"Result-oriented" refers to an individual or organization that focuses on the end rather than the process of producing a product or providing a service. Result-oriented people are concerned with achieving success, not with how they can benefit personally from it. They make decisions by considering how their actions will affect the outcome they want to achieve.
Other words used to describe result-oriented individuals are "goal-driven," "focused on outcomes," and "mindful of consequences." These people don't sit around thinking about every step they take; instead, they concentrate on the end goal and work hard to get there. When faced with multiple choices, result-oriented people pick the option that they believe will lead them toward what they want.
Often, these people receive praise for their determination and courage. However, if they fail to reach their goals, they may experience depression or anxiety because they put so much effort into everything they do.
The term "result-oriented" was first used in academic settings to describe students who were focused on obtaining high scores on exams rather than putting in the necessary study time. Today, this phrase is often used to describe people who are concerned with achieving positive outcomes instead of being distracted by the processes involved.
Results orientation is largely a mental condition that is founded on experimentation. However, being "results-oriented" entails learning from your failures and striving for ongoing development. To do this, you must test your ideas and solicit feedback in order to get the desired results!
People who are results-oriented believe that success depends on how well you execute your plans rather than simply believing they will succeed because they have good ideas. These individuals like to test their ideas by trying different methods and seeing what works best. They also like to learn from their mistakes and not make the same one twice.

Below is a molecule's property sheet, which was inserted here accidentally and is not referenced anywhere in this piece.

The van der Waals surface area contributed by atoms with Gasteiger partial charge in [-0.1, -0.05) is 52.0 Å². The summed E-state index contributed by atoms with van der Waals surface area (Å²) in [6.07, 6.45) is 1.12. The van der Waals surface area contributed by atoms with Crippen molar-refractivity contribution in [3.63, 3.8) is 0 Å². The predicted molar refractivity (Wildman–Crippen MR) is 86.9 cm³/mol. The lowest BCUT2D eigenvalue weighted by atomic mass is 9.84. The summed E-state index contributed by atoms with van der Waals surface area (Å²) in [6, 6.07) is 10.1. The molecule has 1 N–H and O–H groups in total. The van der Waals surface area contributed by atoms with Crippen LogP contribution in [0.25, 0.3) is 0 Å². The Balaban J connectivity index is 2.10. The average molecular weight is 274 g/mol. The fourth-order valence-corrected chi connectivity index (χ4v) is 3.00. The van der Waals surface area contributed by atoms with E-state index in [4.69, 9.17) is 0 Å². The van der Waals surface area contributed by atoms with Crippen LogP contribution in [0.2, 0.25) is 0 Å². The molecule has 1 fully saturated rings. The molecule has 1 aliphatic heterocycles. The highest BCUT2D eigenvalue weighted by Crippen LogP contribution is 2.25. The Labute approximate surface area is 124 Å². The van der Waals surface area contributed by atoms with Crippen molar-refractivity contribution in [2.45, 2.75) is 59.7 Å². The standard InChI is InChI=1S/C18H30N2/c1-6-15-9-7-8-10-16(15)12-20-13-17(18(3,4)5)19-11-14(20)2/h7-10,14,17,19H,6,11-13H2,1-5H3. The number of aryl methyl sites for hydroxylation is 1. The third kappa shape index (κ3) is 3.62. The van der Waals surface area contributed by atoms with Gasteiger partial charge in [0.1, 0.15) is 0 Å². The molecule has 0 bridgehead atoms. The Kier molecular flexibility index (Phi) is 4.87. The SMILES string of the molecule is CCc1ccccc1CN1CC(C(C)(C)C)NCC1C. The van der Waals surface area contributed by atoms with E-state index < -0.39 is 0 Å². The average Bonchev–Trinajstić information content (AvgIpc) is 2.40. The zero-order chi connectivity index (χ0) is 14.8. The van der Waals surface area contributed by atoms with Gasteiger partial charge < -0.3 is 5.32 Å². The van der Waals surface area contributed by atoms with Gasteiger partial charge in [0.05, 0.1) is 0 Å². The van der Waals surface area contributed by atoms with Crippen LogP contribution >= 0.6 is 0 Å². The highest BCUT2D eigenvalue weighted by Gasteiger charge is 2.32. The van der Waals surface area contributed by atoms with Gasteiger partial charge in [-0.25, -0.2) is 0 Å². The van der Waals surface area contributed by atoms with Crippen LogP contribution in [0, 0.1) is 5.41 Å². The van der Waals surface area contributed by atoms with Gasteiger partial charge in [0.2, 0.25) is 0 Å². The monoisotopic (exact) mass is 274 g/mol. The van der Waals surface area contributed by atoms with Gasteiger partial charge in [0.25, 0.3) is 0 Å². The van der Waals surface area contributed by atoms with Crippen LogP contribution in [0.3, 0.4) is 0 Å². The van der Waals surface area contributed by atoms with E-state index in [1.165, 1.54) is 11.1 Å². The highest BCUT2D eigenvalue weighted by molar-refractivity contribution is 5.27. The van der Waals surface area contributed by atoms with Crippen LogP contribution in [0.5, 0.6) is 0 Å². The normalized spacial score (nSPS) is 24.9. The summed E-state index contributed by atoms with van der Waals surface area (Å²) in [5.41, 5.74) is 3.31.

Furthermore, people who are results-oriented don't feel satisfied with just getting by; they want to excel at something too! This drives them to continually try new things and explore different avenues as a means of improving their existing skills or developing new ones.
Finally, people who are results-oriented aren't afraid to admit when they are wrong. They will apologize and seek forgiveness from others if they have done something wrong, but will never shy away from criticism. This honesty is very important since it helps them improve themselves and avoid making the same mistake again.
Overall, being results-oriented means thinking about the outcome you want (rather than just doing what you think should be done), experimenting with different methods, learning from past experiences, and admitting your mistakes.
Results-based, results-oriented, outcome-oriented, results-driven, results-focused, outcomes-based, pragmatic.
Process-oriented individuals, as opposed to result-oriented people, push themselves to learn and earn on the fly. They learn from their failures and work not to attain targets but to ensure that they achieve those objectives far better than they have in the past. These individuals make decisions based on how to accomplish a task or complete a project instead of focusing on the end result alone.